LINCOLN (AP) — Road planners are considering “Super 2” highways as a way to stretch Nebraska’s highway dollars.

The two-lane highways have wider shoulders and an extra passing lane every five miles or so.

Nebraska Roads Department engineers have said the design could increase traffic flow at less than half the price of a new four-lane highway: about $1.5 million per mile instead of $4 million per mile.

The goal is getting the most mileage out of about $1 billion in state road funding for new construction through 2033.

“Nebraska has far more transportation needs than dollars available,” department director Kyle Schneweis said in an email this month to members of a state transportation advisory group, the Lincoln Journal Star reported.

“Instead of the stark choice of either upgrading a two-lane road to a four-lane highway or providing no improvement at all, sometimes a Super 2 highway could provide an intermediate improvement with better paved shoulders and passing lanes every five miles,” Schneweis said.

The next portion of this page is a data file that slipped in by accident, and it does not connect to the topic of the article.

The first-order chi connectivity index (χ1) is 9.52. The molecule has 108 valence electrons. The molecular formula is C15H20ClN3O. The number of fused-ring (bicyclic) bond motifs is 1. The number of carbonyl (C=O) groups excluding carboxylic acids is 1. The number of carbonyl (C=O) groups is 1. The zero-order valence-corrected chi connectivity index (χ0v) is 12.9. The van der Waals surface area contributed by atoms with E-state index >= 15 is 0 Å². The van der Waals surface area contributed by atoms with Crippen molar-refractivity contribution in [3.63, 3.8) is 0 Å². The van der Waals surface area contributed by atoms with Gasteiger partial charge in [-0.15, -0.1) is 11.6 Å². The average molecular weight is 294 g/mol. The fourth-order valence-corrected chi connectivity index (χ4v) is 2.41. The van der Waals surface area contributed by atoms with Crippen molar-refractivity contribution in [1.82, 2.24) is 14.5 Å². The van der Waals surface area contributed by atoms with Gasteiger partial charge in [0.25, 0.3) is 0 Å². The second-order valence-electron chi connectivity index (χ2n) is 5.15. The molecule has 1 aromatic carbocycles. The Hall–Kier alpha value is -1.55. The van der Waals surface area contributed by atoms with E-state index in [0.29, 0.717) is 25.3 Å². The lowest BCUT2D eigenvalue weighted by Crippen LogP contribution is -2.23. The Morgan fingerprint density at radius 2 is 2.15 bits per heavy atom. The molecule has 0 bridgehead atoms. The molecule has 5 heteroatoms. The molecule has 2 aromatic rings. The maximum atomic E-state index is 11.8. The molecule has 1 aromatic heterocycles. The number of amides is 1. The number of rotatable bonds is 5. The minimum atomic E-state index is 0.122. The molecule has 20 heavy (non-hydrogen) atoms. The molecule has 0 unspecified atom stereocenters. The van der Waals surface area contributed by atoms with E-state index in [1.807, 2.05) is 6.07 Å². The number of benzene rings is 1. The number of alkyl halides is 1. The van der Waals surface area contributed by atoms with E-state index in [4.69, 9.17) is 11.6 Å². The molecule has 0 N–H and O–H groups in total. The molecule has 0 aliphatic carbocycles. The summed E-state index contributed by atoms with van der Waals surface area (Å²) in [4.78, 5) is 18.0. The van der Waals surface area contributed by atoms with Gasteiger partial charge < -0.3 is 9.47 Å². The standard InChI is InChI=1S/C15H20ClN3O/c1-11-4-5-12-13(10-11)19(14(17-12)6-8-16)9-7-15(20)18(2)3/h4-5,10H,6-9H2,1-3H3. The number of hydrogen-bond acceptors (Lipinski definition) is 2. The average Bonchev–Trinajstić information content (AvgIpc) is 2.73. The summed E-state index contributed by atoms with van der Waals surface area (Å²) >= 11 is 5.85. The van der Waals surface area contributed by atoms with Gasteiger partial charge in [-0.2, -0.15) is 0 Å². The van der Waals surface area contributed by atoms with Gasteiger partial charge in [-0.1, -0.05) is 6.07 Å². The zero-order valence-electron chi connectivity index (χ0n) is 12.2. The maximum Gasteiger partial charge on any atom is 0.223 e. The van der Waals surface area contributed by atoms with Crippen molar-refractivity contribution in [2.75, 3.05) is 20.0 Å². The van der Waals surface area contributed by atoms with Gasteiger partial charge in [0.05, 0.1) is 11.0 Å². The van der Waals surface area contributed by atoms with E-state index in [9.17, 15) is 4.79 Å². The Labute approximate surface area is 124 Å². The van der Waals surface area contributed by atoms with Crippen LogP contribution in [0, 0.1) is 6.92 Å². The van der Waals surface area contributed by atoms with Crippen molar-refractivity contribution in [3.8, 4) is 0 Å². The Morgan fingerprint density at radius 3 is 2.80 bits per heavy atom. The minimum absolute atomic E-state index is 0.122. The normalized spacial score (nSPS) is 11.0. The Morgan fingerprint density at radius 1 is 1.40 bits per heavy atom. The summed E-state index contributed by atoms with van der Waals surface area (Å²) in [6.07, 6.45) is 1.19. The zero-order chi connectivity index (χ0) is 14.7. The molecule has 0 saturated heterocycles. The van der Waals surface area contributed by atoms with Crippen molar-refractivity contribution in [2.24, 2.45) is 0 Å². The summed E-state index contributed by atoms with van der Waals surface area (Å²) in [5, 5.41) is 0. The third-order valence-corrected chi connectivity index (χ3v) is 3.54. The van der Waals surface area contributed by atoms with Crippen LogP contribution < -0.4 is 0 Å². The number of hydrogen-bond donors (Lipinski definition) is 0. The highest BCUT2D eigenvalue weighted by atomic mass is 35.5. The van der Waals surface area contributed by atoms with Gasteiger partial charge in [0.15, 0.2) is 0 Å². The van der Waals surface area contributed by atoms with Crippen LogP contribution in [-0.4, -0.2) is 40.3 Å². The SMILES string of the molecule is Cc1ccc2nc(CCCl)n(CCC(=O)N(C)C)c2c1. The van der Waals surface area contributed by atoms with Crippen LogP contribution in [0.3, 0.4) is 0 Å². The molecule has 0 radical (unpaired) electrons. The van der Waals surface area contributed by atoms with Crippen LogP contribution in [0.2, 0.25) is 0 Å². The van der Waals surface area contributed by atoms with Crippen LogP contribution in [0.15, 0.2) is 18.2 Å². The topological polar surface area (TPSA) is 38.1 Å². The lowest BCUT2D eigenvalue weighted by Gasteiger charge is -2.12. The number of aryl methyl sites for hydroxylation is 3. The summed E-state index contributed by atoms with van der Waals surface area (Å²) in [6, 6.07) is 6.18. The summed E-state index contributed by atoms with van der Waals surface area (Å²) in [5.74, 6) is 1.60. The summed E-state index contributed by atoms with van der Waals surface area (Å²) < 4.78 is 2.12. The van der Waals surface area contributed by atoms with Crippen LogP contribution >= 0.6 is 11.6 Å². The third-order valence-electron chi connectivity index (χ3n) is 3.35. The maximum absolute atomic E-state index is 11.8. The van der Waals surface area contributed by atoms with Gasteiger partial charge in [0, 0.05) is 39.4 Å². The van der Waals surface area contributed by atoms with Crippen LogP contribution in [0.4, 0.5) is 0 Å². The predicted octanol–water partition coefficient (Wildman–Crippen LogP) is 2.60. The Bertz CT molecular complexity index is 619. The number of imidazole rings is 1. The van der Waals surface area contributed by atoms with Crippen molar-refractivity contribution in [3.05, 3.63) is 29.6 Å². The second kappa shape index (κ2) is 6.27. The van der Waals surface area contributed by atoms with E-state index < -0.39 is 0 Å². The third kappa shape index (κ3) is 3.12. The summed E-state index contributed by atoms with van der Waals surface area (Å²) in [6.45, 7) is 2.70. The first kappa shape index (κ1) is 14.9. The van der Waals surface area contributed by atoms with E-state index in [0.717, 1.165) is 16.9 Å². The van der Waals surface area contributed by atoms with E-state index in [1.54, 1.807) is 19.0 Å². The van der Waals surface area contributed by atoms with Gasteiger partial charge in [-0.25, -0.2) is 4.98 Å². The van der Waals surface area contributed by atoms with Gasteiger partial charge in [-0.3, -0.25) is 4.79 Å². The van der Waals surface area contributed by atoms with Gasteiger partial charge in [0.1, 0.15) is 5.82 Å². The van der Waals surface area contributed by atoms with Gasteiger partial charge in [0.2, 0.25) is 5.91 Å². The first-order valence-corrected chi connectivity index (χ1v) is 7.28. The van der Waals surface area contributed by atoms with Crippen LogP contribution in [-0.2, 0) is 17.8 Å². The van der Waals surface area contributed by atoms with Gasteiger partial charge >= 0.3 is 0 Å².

The department hasn’t said where Super 2s might be used.

Four-lane highways are still planned for U.S. 275 from Norfolk to Fremont and U.S. 81 from York to Columbus, said Khalil Jaber, the Roads Department’s deputy director for engineering.

However, working drafts of the Panhandle’s Heartland Expressway call for converting parts of U.S. 385 into Super 2s from north of Alliance through Chadron and into South Dakota.

The department plans to hold public meetings in July before deciding how it will prioritize new highway projects.

Article courtesy of the Omaha World Herald (